News stories to keep tabs on in 2011

January 01, 2011|By Melanie Hicken,

A federal grand jury investigation into millions in fraud allegedly perpetuated by an affordable housing developer. A small hotel owner's battle against a real estate giant. A manslaughter arrest for alleged texting while driving.

While these stories all took hold in 2010, they are some in a variety of issues that are sure to roll over into the coming year's news cycle.

Here's a look at stories to watch for in 2011:

ADI AND THE 2011 ELECTION: City Hall has been on edge for months since news broke in that prominent Los Angeles affordable hosing developer Advanced Development & Investment Inc. had allegedly bilked Glendale and other cities out of millions.

Since then, subcontractors, some who have received subpoenas as part of a federal grand jury investigation, have said they were pressured to donate to elected officials in cities where ADI had projects. In Glendale, money from ADI subcontractors represented more than $100,000 raised by the top four candidates in 2009.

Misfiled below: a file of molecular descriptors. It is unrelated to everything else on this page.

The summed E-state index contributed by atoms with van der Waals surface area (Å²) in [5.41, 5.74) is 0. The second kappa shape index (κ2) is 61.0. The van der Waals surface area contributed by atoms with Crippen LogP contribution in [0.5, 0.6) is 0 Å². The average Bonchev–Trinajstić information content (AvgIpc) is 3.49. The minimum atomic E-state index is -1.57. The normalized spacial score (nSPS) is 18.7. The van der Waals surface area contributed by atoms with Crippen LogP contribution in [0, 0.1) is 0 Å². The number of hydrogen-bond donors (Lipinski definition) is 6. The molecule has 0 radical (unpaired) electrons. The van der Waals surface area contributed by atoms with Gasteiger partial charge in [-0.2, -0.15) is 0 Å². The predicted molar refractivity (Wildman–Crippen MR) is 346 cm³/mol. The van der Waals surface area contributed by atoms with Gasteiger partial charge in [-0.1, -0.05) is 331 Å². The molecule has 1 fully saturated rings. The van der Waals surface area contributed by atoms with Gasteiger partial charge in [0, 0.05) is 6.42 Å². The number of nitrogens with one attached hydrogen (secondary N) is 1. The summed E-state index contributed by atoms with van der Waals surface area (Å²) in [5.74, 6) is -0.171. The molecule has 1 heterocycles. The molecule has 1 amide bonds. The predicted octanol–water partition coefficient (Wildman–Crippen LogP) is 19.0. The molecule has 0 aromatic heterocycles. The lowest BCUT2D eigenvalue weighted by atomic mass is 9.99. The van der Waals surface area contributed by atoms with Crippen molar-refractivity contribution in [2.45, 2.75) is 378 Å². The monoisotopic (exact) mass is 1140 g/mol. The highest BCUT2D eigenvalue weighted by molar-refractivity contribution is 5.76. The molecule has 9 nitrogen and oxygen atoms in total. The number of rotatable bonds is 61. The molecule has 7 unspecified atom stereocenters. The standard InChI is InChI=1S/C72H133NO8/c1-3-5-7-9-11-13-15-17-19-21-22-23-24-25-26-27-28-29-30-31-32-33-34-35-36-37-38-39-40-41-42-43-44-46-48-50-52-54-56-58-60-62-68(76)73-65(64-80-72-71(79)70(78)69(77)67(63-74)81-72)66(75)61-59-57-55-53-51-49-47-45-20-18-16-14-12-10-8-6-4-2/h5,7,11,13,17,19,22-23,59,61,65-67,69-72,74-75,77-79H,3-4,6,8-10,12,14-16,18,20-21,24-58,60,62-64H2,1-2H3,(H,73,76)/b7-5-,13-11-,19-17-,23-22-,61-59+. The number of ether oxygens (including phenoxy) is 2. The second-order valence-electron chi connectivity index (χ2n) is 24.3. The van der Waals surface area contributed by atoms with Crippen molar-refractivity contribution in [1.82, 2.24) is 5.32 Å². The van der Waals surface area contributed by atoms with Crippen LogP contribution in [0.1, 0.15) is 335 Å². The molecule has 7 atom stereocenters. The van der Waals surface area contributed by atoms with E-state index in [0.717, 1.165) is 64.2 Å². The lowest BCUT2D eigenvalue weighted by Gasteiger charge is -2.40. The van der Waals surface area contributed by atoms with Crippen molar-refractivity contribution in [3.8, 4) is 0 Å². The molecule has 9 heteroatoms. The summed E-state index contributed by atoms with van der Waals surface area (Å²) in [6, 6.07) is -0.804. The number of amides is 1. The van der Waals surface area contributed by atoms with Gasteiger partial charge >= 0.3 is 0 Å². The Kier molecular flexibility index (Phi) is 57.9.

And Glendale City Councilman John Drayman has acknowledged that several subcontractors were involved in a remodel of his condo, although he says he was unaware of the ADI connection at the time.

In coming months, expect continued revelations of the extent of the alleged fraud as well continued efforts from the city to recover the allegedly misused tax dollars.

The campaign donation funneled by ADI will also likely play a large role in the April City Council election, in which Drayman and Councilman Dave Weaver are expected to run for reelection against a long list of challengers.

BUDGET WOES AND UNION NEGOTIATIONS: Glendale city officials are already bracing for a General Fund budget deficit of as much as $8 million for the next fiscal year as pension and health-care costs continue to rise amid stagnant city revenues.

The City Council is expected to begin budget meetings early this year as they are forced to fill a significant budget gap for the fourth year in a row.

The budget crunch will likely mean another year of tough and potentially contentious negotiations with the city's employee unions.

With the city's pension obligations continuing to skyrocket, expect pension benefits to play a big part in the negotiations as city officials continue to push for a two-tier retirement system from the police and general employee unions. Scaled-back benefits for new hires have already agreed to by Glendale firefighters, managers and executives.

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